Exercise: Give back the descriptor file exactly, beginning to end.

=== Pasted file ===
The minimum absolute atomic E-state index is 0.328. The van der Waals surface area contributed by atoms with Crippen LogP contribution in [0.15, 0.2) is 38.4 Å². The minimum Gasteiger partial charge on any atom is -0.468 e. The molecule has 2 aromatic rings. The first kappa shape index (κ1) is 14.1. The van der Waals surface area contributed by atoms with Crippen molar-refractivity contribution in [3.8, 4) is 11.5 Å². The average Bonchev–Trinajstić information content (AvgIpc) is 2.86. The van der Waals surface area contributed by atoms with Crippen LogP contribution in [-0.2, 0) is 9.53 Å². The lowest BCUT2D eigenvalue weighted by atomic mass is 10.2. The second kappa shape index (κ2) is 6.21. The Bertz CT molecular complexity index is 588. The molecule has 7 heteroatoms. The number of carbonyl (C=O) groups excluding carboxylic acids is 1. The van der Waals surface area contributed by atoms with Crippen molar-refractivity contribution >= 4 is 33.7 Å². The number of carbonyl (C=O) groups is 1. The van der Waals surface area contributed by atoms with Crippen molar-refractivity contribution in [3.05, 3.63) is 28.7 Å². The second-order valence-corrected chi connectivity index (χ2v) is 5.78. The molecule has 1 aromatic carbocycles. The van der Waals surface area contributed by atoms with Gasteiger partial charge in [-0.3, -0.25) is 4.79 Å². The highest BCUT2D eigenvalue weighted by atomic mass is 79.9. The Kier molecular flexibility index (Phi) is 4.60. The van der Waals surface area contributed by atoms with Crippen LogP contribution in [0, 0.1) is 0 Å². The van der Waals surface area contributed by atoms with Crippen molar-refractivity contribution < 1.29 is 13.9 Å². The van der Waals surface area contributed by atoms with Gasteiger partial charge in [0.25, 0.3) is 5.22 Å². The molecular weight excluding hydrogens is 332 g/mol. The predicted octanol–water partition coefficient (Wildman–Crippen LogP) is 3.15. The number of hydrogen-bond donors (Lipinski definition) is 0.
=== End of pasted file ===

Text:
The minimum absolute atomic E-state index is 0.328. The van der Waals surface area contributed by atoms with Crippen LogP contribution in [0.15, 0.2) is 38.4 Å². The minimum Gasteiger partial charge on any atom is -0.468 e. The molecule has 2 aromatic rings. The first kappa shape index (κ1) is 14.1. The van der Waals surface area contributed by atoms with Crippen molar-refractivity contribution in [3.8, 4) is 11.5 Å². The average Bonchev–Trinajstić information content (AvgIpc) is 2.86. The van der Waals surface area contributed by atoms with Crippen LogP contribution in [-0.2, 0) is 9.53 Å². The lowest BCUT2D eigenvalue weighted by atomic mass is 10.2. The second kappa shape index (κ2) is 6.21. The Bertz CT molecular complexity index is 588. The molecule has 7 heteroatoms. The number of carbonyl (C=O) groups excluding carboxylic acids is 1. The van der Waals surface area contributed by atoms with Crippen molar-refractivity contribution >= 4 is 33.7 Å². The number of carbonyl (C=O) groups is 1. The van der Waals surface area contributed by atoms with Crippen molar-refractivity contribution in [3.05, 3.63) is 28.7 Å². The second-order valence-corrected chi connectivity index (χ2v) is 5.78. The molecule has 1 aromatic carbocycles. The van der Waals surface area contributed by atoms with Gasteiger partial charge in [-0.3, -0.25) is 4.79 Å². The highest BCUT2D eigenvalue weighted by atomic mass is 79.9. The Kier molecular flexibility index (Phi) is 4.60. The van der Waals surface area contributed by atoms with Crippen LogP contribution in [0, 0.1) is 0 Å². The van der Waals surface area contributed by atoms with Crippen molar-refractivity contribution < 1.29 is 13.9 Å². The van der Waals surface area contributed by atoms with Gasteiger partial charge in [0.25, 0.3) is 5.22 Å². The molecular weight excluding hydrogens is 332 g/mol. The predicted octanol–water partition coefficient (Wildman–Crippen LogP) is 3.15. The number of hydrogen-bond donors (Lipinski definition) is 0.